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Notes From Underground: Who put the prudent in Prudential?

March 2, 2010

The Bank of Canada left interest rates steady as the arm that directs the curling stone. The statement released raised the issue of the continued low level of U.S. demand and the continued strength of the LOONIE acting as drags on the economy. The Canadian Dollar strengthened though as some traders thought that the removal of the line, “retains considerable flexibility,” meant that the BOC would be quicker than the FED to raise rates.

We don’t argue with market price action but we found this rationale devoid of substance. We have been bullish of the LOONIE based on its sound fundamentals and continue to be so, but we are skeptical of any rate movement on the part of the BOC as long as the currency remains strong. The strength of the Canadian currency was more about the general selling of the U.S. Dollar as some profits were booked. There is no question that Europe is being called into question but before U.S. Dollar exuberance takes hold, traders and investors have to rethink “buy the DOLLAR at any cost” outlook. While the U.S. growth story may be better than Europe, it is not without its warts. The credit crisis in the U.S. is far from over and the Obama administration can’t be happy about the safe haven status of the DOLLAR putting a dent in the export sector.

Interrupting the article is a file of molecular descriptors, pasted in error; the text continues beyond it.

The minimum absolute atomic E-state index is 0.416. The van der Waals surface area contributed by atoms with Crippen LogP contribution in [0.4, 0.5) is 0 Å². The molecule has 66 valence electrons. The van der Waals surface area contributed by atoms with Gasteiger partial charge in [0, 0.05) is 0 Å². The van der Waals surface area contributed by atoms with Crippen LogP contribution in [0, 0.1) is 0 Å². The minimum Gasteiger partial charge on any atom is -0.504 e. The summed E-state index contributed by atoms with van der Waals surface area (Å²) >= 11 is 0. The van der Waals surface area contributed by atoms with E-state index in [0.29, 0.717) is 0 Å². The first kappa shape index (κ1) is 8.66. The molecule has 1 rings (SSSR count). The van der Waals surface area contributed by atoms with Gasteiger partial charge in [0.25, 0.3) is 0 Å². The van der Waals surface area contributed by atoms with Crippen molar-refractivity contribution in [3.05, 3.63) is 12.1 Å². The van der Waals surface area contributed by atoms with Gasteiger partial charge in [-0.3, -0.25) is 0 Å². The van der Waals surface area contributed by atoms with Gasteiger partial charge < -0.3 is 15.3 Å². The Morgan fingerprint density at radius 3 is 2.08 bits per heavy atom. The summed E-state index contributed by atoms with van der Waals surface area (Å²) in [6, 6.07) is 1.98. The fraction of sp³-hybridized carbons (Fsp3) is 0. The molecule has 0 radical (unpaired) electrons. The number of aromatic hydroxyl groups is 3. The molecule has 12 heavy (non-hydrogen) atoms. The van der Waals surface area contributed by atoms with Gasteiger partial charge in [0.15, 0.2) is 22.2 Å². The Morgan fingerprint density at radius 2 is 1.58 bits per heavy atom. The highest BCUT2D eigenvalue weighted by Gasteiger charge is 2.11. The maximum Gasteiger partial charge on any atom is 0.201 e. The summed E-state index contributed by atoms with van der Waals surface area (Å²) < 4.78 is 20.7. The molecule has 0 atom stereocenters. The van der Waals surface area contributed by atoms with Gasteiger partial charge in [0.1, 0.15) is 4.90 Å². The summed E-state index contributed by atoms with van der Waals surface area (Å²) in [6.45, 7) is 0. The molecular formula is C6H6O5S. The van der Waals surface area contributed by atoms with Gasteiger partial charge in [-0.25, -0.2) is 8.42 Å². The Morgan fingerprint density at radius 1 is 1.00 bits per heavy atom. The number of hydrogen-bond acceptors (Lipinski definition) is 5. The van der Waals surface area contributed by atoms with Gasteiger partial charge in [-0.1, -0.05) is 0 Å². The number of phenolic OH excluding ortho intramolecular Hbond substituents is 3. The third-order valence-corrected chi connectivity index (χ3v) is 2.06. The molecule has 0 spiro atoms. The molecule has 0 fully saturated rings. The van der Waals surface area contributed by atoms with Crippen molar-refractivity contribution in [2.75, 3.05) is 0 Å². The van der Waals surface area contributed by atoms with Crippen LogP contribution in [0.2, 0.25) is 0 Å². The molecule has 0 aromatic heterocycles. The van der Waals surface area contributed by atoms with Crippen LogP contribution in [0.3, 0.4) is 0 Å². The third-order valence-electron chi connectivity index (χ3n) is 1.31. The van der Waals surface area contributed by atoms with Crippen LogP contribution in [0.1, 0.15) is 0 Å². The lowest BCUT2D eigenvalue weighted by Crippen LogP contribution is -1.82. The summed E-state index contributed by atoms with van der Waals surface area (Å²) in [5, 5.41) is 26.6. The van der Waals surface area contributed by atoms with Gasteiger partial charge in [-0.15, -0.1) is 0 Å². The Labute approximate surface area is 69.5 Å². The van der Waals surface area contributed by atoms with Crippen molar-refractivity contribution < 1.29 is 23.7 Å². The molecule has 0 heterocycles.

A Reuters story reported that the FDIC is planning to sell $1.8 billion of guaranteed ABS, the residential mortgage assets of failed banks seized by the FDIC. Barclays Capital will bring the paper to market, and some credit people believe this will help  unlock the dormant securitization market. The FDIC bond will be priced at a discount to Fannie and Freddie, but because it has some guarantee, the bond will be a premium to non-guaranteed paper. This connotes another way the government is getting ready to deal with the MBS market after the March 31 deadline for the FED. We advise all market participants to be aware of this for a poor result would be a problem for the FED and others going forward.